Why are we doing this?


The Wairaurahiri Jet Predator Trapping programme was setup in 2006 by Johan and Joyce to help arrest the continuous decline of our native birds. The once “millions and millions” of birds have been decimated, mostly as a result of the on-going predation by non-native rats and stoats.

We need your help to monitor this area’s bird life. You can also sponsor a trap which will help us maintain and grow the current schemes. You will  see our humane traps beside the track, please leave them to do their job.

So What can you do?


Record the birds you see while on the Wairaurahiri River, Hump Ridge or South Coast Tracks. Use the tear-off portion in the provided booklet to record your sightings and get the results back to us at Wairuarahiri Jet or via the Hump Ridge Track office.

You can also record your sightings on this page if you fully load the page before going out of mobile coverage you will still be able to interact with the numbers for each bird. Once you reach connectivity again you can submit your results by filling in your details at the bottom of the screen.

Bird Nerd NZ App


Bird Nerd is your digital pocket guide for New Zealand birds.

The Results


So you've submitted your results now what? All results are checked before being released on the result page so keep an eye or two on them using the button below.

Less likely to see


These birds would at one time have been abundant. They are now either endangered or occasional visitors from outside the area. Some, like the falcon, are doing well in other areas but struggle here as predators alter their habitat.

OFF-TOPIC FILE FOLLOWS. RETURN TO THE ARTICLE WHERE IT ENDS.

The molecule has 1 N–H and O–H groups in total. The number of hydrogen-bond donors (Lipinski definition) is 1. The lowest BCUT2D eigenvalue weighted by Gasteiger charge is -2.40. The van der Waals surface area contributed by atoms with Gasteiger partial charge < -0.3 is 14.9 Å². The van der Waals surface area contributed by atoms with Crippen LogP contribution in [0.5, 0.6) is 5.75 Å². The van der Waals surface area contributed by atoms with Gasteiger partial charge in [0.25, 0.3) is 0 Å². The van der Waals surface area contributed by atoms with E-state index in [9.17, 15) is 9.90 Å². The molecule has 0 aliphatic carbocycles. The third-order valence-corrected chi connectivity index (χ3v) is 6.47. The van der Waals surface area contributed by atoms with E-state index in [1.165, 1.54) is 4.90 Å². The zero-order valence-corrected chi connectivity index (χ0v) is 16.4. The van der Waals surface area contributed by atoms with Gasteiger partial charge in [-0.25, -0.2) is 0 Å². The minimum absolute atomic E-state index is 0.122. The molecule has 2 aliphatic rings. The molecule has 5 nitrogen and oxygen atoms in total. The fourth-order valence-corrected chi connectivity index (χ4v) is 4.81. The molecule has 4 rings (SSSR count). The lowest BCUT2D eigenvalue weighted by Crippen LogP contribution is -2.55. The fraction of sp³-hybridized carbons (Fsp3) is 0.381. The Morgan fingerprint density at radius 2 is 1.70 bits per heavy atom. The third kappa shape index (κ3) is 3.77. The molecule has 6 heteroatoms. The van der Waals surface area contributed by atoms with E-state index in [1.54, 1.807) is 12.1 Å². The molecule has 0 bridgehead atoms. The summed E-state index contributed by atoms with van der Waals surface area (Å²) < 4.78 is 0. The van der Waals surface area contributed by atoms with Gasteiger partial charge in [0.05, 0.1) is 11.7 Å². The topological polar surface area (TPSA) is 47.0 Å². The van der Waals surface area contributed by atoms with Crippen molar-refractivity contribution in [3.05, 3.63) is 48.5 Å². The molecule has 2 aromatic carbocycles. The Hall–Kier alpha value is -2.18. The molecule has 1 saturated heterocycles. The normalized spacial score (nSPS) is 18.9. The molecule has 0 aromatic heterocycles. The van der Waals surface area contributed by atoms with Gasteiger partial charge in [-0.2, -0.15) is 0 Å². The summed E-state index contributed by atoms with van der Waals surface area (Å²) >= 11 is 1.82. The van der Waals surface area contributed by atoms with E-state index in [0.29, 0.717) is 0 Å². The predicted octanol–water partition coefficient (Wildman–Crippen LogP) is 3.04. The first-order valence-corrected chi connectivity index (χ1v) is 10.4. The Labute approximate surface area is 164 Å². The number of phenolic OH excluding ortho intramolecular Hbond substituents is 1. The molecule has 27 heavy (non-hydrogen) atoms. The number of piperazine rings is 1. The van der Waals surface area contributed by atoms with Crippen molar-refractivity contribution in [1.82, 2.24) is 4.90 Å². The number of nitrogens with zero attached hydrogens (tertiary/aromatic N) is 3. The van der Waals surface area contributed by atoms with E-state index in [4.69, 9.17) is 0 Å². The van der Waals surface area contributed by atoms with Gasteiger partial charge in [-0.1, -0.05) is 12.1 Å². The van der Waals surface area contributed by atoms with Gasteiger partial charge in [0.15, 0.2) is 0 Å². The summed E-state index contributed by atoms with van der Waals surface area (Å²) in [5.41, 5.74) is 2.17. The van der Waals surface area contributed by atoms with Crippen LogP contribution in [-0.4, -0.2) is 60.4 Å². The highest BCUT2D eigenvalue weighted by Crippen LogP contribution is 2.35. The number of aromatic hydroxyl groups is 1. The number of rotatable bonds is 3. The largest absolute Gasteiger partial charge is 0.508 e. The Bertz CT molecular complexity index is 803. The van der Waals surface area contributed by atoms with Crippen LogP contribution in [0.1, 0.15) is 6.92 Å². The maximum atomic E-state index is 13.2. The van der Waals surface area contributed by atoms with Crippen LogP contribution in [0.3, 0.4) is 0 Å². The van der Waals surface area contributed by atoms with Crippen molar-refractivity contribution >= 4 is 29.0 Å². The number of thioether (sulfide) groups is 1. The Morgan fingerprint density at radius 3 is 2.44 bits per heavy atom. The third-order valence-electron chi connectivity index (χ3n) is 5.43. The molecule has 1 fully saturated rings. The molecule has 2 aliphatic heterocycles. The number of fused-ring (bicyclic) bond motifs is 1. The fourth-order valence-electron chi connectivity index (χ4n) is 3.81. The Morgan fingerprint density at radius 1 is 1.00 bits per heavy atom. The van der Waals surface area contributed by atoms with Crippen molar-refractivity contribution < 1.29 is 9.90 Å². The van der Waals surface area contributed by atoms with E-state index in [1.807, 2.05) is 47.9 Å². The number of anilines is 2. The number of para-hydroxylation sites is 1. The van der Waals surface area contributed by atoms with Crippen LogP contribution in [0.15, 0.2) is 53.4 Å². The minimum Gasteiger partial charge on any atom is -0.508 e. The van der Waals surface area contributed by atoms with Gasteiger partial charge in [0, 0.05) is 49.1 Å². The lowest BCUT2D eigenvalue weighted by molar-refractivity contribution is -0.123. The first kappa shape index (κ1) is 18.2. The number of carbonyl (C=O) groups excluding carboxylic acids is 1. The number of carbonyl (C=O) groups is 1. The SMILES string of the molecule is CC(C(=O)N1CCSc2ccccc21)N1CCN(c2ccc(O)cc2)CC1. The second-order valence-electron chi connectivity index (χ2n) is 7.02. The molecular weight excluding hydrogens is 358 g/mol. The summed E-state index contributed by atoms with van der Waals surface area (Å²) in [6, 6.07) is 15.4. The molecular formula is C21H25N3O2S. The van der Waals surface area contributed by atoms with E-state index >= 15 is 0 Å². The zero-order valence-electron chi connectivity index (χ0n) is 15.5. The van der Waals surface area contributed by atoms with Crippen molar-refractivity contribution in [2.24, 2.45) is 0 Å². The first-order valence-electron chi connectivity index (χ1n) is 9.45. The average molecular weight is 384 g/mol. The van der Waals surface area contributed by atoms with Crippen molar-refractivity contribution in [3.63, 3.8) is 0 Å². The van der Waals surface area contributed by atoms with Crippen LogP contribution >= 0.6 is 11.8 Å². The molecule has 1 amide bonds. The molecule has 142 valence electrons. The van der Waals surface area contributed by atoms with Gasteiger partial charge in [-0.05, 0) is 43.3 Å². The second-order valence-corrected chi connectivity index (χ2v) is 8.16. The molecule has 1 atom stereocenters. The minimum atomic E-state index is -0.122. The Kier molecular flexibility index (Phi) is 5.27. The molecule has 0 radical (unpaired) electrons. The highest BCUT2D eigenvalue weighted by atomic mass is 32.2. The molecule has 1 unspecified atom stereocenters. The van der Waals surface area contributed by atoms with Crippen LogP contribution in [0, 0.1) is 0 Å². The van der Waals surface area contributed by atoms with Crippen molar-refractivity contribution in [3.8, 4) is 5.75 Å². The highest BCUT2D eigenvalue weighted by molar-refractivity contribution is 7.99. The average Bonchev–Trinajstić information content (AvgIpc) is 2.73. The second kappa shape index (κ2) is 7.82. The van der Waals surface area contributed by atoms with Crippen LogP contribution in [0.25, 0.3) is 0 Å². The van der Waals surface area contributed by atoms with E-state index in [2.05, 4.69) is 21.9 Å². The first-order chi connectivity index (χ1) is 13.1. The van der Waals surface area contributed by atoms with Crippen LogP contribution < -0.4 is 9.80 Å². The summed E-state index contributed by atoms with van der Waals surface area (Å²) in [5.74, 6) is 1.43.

22. Kea


23. Kaka


24. NZ Falcon


25. Parakeet


26. Little Blue Penguin


27. Fiordland Crested Penguin


28. Variable Oystercatcher


29. Rifleman


30. Mohua / Yellowhead


31. Shining Cuckoo


32. Long-Tailed Cuckoo


Not likely... but maybe


These birds are low in numbers in this area. In the case of the rook and Magpie, that’s a good thing...real bad news for the others though. Once common, the kakapo is one of the world’s rarest birds with just over 100 alive, while the south island kokako is now thought to be extinct.

Without these guys the word would be a poorer place, and we don’t fully understand their place within the habitats they frequent. Hopefully in time and with good luck we can rid New Zealand of the introduced pests and once more some of these birds can be common.

33. Rook


34. Magpie


35. Blue Duck


36. Kakapo


37. Weka


38. Little Brown Kiwi


39. S.I. Kokako


Most Likely to See


You are most likely to see these guys. Some are river and bush-based while others prefer the sea. Although some are common they still need protecting from human-introduced pests. Others are rarer but can still be found in good numbers in this area. You can help keep it that way.

1. Robin


2. Tui


3. Chaffinch


4. Yellowhammer


5. Fantail


6. House Sparrow


7. Brown Creeper


8. Tomtit


9. Bell bird


10. Paradise Duck


11. Scaup


12. Silver Eye


13. Morepork


14. Grey Warbler


15. Native Pidgeon


16. Little Black Shag


17. Cormorant


18. Little Shag


19. Black-backed Gull


20. Red-Billed Gull


21. Black-Billed Gull